Being able to communicate your thoughts effectively to your interviewers is one of the most important skills to have as a software engineer. Recently I practiced whiteboarding with a group of friends at Hack Reactor, and I am writing this blog to note areas I'm looking to improve in based on the feedback I received.

Toy Problem:

Given an array of items, identify the first item in an array that appear even number of times.

Ask questions about inputs, outputs, and anything that is unclear.

Some example questions could be:

  1. What can an input array contain? Can they contain strings, arrays, objects, etc?

  2. What should we return as an output? For instance, if we are returning a number, can it be stringified (e.g. '2') or should it just be a number?

  3. What should be return when there is no item that appear even number of times?

  4. Is there any time or space complexity constraints that we need to be aware of?

These questions not only strengthen your understanding of the problem, but they also give you more time to think through the problem.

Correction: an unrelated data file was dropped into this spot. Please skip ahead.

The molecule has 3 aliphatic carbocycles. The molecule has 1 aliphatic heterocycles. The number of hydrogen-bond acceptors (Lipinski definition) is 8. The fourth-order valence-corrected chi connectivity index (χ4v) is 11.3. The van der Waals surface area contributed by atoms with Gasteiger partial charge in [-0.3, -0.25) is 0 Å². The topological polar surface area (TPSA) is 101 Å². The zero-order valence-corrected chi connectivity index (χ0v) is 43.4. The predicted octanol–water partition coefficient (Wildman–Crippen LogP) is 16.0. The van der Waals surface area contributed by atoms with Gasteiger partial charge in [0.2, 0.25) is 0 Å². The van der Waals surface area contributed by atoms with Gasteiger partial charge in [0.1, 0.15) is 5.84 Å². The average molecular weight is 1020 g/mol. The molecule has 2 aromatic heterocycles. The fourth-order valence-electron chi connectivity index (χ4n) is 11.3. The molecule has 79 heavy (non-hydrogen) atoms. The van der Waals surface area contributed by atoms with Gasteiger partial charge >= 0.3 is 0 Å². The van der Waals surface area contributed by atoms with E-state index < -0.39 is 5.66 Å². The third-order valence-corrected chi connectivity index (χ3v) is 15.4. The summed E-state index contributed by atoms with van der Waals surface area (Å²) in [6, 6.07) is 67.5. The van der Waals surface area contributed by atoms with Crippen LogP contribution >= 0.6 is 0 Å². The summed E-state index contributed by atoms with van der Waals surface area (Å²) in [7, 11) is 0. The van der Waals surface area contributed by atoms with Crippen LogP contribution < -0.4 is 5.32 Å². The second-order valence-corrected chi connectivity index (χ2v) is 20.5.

Diagram it out

Create a diagram to come up with an algorithm to solve the problem. For this problem, you can draw a simple array like [7, 'hi', 5, 7, 5] and determine how a program will solve the problem.

Diagram

Look for edge cases

Look for more complicated versions of the problem. Depending on what the interviewer answered for 1 in the questions above, you may have to take care of having inputs such as [7, {a:1, b:2}, [2, 4, 5], {a:1, b:3}, 9, [2, 4, 5], 11]. Just like before, diagram it out and determine how a program might solve the problem with this kind of input.

Pseudocode

If you have a solid understand of the problem by clarifying via questions, visualizing with diagrams, and being aware of the edge cases, you are well on your way to dive into writing pseudocode.